I consider myself someone skillful in the SSIS world, but since I'm constantly checking for new learning I came across this book.
The book deliver what it promises, a series of recipes to many tasks that you might be doing in the real world. It covers almost all transformation and tasks in the toolbox, providing to the reader many examples on how to use the tooling available. All the instructions are step by step, so if you are not familiar with Integration Services it should guide you nicely into the SSIS world.
Since it an series of recipes you may find it a little hard to read end to end, but the authors put a nice layout grouping recipes by control flow, data flow and other subjects, like dynamism, containers, scripting and deployment.
What I didn't like in this book: it's not an Expert cookbook as the title says, it is more focused on the average developer or DBA, who's trying to use SSIS. It mentions some advanced subject briefly, for example, custom tasks and performance, it would be better to cover that in detail (but that could be outside the scope of the book) than to provide some basic orientation. It doesn't provide you guidance on how to assemble an package using 3 or 4 recipes, the complete package design is up to you, but it gives you all the building blocks.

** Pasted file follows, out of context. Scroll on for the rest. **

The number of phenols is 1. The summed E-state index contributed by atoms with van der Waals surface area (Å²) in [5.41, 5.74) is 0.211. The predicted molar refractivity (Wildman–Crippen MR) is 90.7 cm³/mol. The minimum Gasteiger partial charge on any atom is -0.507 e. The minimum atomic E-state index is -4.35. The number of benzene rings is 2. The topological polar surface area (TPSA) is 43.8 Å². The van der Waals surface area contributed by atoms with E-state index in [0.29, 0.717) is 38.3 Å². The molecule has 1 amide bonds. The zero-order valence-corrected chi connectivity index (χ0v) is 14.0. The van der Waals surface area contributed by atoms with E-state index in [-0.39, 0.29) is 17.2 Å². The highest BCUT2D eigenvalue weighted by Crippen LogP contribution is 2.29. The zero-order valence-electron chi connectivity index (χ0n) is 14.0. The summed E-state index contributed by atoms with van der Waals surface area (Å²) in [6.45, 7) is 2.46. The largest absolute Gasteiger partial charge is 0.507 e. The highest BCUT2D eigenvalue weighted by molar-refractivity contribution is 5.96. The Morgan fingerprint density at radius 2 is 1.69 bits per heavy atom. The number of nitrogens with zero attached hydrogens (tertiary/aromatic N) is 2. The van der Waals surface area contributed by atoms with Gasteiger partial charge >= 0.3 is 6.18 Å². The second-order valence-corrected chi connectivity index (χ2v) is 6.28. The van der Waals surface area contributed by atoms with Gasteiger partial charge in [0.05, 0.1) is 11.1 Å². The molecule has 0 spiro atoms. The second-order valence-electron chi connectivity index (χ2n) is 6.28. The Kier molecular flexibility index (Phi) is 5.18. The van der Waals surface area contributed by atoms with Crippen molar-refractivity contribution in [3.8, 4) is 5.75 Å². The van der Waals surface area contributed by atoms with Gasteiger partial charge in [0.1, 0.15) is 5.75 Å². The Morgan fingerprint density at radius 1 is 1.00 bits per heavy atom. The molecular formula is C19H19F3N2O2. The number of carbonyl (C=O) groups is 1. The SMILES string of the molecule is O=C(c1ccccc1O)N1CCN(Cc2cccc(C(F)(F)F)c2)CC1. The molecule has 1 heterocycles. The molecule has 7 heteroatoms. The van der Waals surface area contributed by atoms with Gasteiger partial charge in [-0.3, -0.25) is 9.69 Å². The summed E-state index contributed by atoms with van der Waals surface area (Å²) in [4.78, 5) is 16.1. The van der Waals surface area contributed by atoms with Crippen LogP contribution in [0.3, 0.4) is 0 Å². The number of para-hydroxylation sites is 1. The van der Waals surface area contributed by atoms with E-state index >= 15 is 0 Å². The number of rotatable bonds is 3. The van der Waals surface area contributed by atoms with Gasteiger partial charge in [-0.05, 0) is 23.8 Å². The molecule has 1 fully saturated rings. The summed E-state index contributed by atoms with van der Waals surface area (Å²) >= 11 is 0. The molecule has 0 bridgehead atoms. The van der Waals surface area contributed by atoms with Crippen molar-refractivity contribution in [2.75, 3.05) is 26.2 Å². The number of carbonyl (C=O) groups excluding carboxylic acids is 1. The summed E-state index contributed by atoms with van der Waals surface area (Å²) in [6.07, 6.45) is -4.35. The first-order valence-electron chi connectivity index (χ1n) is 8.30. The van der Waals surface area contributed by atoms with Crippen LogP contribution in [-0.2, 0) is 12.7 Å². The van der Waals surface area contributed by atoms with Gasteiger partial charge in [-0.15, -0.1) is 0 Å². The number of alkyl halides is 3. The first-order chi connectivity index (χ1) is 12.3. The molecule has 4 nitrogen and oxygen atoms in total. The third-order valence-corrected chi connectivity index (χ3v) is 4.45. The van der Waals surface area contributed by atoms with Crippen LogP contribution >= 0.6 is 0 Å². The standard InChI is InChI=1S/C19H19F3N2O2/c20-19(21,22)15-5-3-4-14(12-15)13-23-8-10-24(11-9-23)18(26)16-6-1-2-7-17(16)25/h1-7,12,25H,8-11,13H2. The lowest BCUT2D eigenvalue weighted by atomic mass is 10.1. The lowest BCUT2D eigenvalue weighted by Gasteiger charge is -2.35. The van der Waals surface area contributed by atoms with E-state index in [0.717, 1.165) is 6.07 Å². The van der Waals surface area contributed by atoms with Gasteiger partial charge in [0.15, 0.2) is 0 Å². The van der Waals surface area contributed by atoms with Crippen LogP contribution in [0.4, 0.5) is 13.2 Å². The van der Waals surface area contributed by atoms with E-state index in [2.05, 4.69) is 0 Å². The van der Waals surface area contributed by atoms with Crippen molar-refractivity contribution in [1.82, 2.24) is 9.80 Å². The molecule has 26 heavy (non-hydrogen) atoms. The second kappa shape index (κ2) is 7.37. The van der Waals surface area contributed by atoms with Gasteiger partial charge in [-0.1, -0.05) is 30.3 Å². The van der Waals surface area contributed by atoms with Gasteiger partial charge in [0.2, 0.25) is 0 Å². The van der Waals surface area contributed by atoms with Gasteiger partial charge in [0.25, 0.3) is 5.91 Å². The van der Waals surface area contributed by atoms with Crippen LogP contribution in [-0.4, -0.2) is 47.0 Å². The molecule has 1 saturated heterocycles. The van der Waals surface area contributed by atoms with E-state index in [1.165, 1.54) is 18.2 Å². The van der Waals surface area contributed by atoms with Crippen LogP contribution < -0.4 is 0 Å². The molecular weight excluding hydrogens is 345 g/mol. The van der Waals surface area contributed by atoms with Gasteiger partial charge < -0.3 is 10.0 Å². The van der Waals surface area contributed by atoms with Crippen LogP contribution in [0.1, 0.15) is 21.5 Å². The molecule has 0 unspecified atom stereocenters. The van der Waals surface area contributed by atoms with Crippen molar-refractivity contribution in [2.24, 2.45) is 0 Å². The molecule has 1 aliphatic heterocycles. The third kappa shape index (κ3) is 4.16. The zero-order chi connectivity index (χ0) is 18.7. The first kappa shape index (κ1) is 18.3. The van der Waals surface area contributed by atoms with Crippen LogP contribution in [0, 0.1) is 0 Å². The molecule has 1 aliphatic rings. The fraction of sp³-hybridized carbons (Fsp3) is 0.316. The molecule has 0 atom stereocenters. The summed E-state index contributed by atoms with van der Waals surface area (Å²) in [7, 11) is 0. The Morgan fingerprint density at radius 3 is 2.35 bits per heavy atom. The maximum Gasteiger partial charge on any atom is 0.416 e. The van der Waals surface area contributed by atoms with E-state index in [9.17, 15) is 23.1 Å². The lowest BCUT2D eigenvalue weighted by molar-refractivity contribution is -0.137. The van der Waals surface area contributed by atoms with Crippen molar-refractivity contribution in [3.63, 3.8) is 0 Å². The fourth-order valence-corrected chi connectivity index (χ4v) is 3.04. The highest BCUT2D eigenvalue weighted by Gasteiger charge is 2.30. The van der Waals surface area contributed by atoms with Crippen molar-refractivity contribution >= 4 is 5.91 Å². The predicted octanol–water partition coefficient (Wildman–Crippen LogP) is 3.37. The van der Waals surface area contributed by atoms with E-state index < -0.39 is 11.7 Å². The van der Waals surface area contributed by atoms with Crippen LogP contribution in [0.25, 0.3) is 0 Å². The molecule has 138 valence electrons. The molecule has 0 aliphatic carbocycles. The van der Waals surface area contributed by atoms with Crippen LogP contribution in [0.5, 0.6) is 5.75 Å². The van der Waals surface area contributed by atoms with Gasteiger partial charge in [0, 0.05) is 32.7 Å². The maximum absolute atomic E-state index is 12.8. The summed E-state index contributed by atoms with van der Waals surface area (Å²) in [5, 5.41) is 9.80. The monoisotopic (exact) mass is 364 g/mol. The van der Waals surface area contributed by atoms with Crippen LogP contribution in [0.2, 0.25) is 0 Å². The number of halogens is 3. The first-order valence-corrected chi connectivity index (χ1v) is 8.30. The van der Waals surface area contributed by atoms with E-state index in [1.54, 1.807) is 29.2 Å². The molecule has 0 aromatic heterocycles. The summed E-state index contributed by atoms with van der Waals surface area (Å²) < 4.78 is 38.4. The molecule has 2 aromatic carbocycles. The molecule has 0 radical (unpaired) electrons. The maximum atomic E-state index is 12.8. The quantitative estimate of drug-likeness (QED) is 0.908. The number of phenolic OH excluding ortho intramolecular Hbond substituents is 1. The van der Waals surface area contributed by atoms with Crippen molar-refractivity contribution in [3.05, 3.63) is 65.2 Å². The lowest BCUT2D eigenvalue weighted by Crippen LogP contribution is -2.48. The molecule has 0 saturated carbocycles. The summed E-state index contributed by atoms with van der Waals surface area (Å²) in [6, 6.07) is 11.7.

If you are looking for a book that teaches you linearly all the fundamental concepts of SSIS, pipeline philosophy and explore it's components, gaining insight in each of them, like learning a new language from the ground up, this book is NOT what you are looking for.
Nevertheless, this book it's a great addendum to my library, being an excellent source for quick guidance in SSIS. It will help developers and DBAs to execute many tasks in Integration Services, if not exactly, they will guide you to the answer. I can picture it in a company shelf and constantly people referring to it, checking how it's done.